Q: What is the one piece of “advice” you’d give to anyone thinking of making a similar career change from the corporate —or legal— world into the social impact space?
A: I’m going to cheat and give two pieces of advice. If you’re going through an MBA or similar degree, take advantage of every opportunity you can apart from coursework. My IE experience was valuable not for the classes alone, but for the opportunities it afforded me to plunge headlong into the worlds of social business and entrepreneurship in emerging economies. In addition to the Emzingo fellowship, I organized Impact Weekend, a social business startup weekend, and was invited to join the founding team of Next Generation Lab, a start-up that reached the finals of the school’s Venture Lab start-up incubator competition It was these opportunities, rather than the courses or the degree, that enabled me to change location, sector, and function. If you’re going to school to change careers, don’t just go to class. Find every opportunity that points you in the direction you want to go in.
Whether or not you’re doing a degree, do some skilled volunteering, through a fellowship such as Emzingo, the YSB volunteer program, MBAs without Borders or similar. Don’t just volunteer part time, say, one night a week. Do a skilled volunteer project that uses your prior work experience in a social impact setting for 3-6 months. This will give you a chance to build your skills and demonstrate your commitment that no amount of coursework or part time volunteering will match. In addition, you’ll have a chance to make a real impact with the organization you volunteer with.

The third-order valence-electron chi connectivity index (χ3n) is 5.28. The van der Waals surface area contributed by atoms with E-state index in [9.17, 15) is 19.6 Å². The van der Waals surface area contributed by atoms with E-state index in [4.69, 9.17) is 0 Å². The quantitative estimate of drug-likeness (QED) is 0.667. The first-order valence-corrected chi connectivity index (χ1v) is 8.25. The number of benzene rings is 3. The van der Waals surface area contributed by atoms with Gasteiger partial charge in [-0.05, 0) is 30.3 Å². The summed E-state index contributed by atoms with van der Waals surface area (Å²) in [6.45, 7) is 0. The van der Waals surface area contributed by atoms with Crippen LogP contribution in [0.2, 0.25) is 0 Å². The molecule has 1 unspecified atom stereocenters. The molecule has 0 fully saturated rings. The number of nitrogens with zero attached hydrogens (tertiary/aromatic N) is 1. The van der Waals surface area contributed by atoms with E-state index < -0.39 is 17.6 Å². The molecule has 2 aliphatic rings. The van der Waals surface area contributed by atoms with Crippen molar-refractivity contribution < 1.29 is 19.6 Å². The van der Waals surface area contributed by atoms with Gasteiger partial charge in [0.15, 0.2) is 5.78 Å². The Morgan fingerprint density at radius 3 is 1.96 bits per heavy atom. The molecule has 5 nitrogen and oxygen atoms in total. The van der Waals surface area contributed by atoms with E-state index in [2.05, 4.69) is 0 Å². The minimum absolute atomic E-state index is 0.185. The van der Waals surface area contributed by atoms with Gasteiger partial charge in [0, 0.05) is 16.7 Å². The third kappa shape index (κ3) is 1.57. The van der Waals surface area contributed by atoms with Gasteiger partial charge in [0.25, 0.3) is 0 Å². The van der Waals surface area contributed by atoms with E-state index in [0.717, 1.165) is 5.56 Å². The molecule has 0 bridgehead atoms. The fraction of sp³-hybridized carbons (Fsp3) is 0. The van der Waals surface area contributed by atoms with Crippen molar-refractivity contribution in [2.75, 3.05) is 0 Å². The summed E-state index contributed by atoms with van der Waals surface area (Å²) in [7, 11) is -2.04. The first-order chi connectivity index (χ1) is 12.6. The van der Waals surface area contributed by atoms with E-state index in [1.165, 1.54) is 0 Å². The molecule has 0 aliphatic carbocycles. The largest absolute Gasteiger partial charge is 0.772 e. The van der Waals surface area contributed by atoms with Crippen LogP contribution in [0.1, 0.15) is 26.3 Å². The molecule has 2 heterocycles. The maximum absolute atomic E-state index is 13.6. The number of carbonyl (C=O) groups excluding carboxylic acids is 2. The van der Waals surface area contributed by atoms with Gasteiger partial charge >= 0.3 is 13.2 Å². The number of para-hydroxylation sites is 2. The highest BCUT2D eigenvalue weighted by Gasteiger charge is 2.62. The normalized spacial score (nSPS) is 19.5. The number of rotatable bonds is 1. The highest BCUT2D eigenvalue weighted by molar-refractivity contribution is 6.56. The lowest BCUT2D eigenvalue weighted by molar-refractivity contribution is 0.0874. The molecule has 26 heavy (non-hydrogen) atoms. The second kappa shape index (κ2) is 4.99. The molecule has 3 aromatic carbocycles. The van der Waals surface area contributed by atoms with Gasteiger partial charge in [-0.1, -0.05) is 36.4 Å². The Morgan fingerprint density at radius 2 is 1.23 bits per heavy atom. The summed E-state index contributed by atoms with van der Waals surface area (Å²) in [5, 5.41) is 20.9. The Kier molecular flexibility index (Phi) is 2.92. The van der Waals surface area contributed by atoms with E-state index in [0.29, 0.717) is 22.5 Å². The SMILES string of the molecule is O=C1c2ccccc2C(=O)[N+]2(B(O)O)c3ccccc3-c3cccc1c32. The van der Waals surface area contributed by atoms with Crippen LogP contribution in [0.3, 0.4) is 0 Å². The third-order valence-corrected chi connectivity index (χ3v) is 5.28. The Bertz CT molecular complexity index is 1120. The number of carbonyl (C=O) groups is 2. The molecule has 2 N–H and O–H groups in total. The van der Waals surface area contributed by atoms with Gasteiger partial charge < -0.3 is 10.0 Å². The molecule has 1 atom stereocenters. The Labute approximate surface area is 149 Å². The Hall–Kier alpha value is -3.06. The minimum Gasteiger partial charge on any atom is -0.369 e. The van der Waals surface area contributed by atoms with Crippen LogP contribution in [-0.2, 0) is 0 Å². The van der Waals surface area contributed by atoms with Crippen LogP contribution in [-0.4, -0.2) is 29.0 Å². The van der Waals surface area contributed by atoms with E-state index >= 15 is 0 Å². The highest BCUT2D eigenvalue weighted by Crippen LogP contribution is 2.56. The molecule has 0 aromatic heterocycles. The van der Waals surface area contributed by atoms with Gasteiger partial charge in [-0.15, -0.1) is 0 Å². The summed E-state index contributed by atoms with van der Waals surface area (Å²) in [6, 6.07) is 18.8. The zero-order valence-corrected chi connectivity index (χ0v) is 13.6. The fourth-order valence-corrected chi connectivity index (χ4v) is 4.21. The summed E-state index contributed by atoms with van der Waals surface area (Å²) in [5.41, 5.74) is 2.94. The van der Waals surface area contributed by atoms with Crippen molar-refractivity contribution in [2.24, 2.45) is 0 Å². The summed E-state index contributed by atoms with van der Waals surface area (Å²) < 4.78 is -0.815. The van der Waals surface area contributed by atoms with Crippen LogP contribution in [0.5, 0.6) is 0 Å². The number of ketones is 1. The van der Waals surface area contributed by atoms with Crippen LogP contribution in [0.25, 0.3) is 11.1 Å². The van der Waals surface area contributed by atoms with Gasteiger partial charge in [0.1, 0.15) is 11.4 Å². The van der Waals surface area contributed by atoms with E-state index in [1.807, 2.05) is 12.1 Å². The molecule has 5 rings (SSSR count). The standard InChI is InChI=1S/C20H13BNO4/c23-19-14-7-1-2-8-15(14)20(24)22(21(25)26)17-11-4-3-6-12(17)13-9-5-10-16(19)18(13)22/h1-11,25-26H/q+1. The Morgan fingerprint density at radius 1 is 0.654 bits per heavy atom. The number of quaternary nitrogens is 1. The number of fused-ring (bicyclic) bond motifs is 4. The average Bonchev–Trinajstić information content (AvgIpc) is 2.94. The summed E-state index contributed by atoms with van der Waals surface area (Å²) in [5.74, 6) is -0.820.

Q: Where are you now and what are you doing?
A: I’m now working for a social enterprise called Sustainable Health Enterprises, or SHE for short, managing their business operations in Rwanda. SHE is making and selling affordable (40% lower than the cheapest competitor!) sanitary pads from banana fibers, which would otherwise be discarded as waste. We also provide menstrual health management education and training to teachers and students. Through our operations, we are providing women and girls with a solution to an often overlooked health issue, enabling them to more fully participate in school and work, dispelling myths, breaking taboos, and, because we have vertically integrated production here in Rwanda, creating jobs and increasing income for Rwandan women.
I just joined SHE this past December, and couldn’t be happier to be here! I was ready to move from the advocacy space into an organization offering a market-based solution to a social problem. SHE is producing and selling pads rather than donating them, and financial sustainability and job creation are part of our mission. On another note, everyone on the team is passionate, dedicated, and happy to be working at SHE and with each other. This is the first time I’m managing a team, and it’s a challenge at times, but one I think I’ve been able to rise to thus far and look forward to continuing to do so.
In addition, Kigali is a delightful city. It’s beautiful, safe, and much easier to make friends and contacts here than it was in Port Harcourt. All in all, I couldn’t have chosen a better opportunity.
Follow Yvonne on Twitter: @ykbluedevil.